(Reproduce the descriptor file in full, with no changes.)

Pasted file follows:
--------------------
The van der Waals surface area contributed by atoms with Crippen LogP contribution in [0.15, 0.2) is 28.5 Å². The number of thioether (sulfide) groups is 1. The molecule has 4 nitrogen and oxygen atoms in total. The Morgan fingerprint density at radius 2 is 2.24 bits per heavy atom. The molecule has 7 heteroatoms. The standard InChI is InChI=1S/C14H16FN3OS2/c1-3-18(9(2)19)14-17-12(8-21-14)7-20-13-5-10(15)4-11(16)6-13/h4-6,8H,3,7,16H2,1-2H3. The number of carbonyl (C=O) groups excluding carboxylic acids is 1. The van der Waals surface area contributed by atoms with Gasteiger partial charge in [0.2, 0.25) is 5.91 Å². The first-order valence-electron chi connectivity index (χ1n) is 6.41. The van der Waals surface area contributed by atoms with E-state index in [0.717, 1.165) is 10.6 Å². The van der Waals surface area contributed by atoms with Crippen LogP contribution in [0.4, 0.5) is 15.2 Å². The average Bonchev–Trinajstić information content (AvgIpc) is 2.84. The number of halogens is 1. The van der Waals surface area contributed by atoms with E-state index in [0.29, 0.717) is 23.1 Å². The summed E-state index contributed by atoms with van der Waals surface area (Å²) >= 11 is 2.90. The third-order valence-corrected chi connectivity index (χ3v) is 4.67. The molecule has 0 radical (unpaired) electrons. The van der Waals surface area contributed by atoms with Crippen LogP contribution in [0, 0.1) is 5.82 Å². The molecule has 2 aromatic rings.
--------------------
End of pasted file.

The van der Waals surface area contributed by atoms with Crippen LogP contribution in [0.15, 0.2) is 28.5 Å². The number of thioether (sulfide) groups is 1. The molecule has 4 nitrogen and oxygen atoms in total. The Morgan fingerprint density at radius 2 is 2.24 bits per heavy atom. The molecule has 7 heteroatoms. The standard InChI is InChI=1S/C14H16FN3OS2/c1-3-18(9(2)19)14-17-12(8-21-14)7-20-13-5-10(15)4-11(16)6-13/h4-6,8H,3,7,16H2,1-2H3. The number of carbonyl (C=O) groups excluding carboxylic acids is 1. The van der Waals surface area contributed by atoms with Gasteiger partial charge in [0.2, 0.25) is 5.91 Å². The first-order valence-electron chi connectivity index (χ1n) is 6.41. The van der Waals surface area contributed by atoms with E-state index in [0.717, 1.165) is 10.6 Å². The van der Waals surface area contributed by atoms with Crippen LogP contribution in [0.4, 0.5) is 15.2 Å². The average Bonchev–Trinajstić information content (AvgIpc) is 2.84. The number of halogens is 1. The van der Waals surface area contributed by atoms with E-state index in [0.29, 0.717) is 23.1 Å². The summed E-state index contributed by atoms with van der Waals surface area (Å²) >= 11 is 2.90. The third-order valence-corrected chi connectivity index (χ3v) is 4.67. The molecule has 0 radical (unpaired) electrons. The van der Waals surface area contributed by atoms with Crippen LogP contribution in [0, 0.1) is 5.82 Å². The molecule has 2 aromatic rings.